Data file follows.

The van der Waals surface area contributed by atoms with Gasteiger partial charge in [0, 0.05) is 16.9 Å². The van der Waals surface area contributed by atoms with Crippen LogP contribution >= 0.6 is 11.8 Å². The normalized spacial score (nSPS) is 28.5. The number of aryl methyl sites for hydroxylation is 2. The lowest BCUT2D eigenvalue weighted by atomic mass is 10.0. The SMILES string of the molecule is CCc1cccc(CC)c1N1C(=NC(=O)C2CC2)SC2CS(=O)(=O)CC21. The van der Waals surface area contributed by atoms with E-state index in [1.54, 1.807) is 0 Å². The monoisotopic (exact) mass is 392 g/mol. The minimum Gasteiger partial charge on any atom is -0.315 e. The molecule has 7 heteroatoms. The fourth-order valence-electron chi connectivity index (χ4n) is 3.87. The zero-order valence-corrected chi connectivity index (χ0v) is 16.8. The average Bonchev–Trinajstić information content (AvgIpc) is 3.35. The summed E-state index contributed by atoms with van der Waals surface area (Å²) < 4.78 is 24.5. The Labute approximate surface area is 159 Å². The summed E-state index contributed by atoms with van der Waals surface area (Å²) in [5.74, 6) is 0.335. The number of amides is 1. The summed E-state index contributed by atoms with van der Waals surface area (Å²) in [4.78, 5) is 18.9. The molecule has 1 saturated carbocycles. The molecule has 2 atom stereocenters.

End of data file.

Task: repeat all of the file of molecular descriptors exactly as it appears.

The van der Waals surface area contributed by atoms with Gasteiger partial charge in [0, 0.05) is 16.9 Å². The van der Waals surface area contributed by atoms with Crippen LogP contribution >= 0.6 is 11.8 Å². The normalized spacial score (nSPS) is 28.5. The number of aryl methyl sites for hydroxylation is 2. The lowest BCUT2D eigenvalue weighted by atomic mass is 10.0. The SMILES string of the molecule is CCc1cccc(CC)c1N1C(=NC(=O)C2CC2)SC2CS(=O)(=O)CC21. The van der Waals surface area contributed by atoms with E-state index in [1.54, 1.807) is 0 Å². The monoisotopic (exact) mass is 392 g/mol. The minimum Gasteiger partial charge on any atom is -0.315 e. The molecule has 7 heteroatoms. The fourth-order valence-electron chi connectivity index (χ4n) is 3.87. The zero-order valence-corrected chi connectivity index (χ0v) is 16.8. The average Bonchev–Trinajstić information content (AvgIpc) is 3.35. The summed E-state index contributed by atoms with van der Waals surface area (Å²) < 4.78 is 24.5. The Labute approximate surface area is 159 Å². The summed E-state index contributed by atoms with van der Waals surface area (Å²) in [5.74, 6) is 0.335. The number of amides is 1. The summed E-state index contributed by atoms with van der Waals surface area (Å²) in [4.78, 5) is 18.9. The molecule has 1 saturated carbocycles. The molecule has 2 atom stereocenters.